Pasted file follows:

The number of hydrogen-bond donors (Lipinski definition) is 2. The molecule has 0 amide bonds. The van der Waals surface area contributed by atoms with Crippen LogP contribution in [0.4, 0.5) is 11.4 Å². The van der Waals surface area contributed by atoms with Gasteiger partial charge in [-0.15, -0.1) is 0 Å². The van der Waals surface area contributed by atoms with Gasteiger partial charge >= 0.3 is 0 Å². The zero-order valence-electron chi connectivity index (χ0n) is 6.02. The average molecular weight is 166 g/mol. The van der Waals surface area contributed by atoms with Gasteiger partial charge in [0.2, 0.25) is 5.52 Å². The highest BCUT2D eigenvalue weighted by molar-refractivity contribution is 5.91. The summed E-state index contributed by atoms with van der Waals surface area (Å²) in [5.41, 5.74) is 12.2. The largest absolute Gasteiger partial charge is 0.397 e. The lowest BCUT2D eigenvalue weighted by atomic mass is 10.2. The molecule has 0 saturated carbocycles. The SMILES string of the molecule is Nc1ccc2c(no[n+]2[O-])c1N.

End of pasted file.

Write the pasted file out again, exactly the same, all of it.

The number of hydrogen-bond donors (Lipinski definition) is 2. The molecule has 0 amide bonds. The van der Waals surface area contributed by atoms with Crippen LogP contribution in [0.4, 0.5) is 11.4 Å². The van der Waals surface area contributed by atoms with Gasteiger partial charge in [-0.15, -0.1) is 0 Å². The van der Waals surface area contributed by atoms with Gasteiger partial charge >= 0.3 is 0 Å². The zero-order valence-electron chi connectivity index (χ0n) is 6.02. The average molecular weight is 166 g/mol. The van der Waals surface area contributed by atoms with Gasteiger partial charge in [0.2, 0.25) is 5.52 Å². The highest BCUT2D eigenvalue weighted by molar-refractivity contribution is 5.91. The summed E-state index contributed by atoms with van der Waals surface area (Å²) in [5.41, 5.74) is 12.2. The largest absolute Gasteiger partial charge is 0.397 e. The lowest BCUT2D eigenvalue weighted by atomic mass is 10.2. The molecule has 0 saturated carbocycles. The SMILES string of the molecule is Nc1ccc2c(no[n+]2[O-])c1N.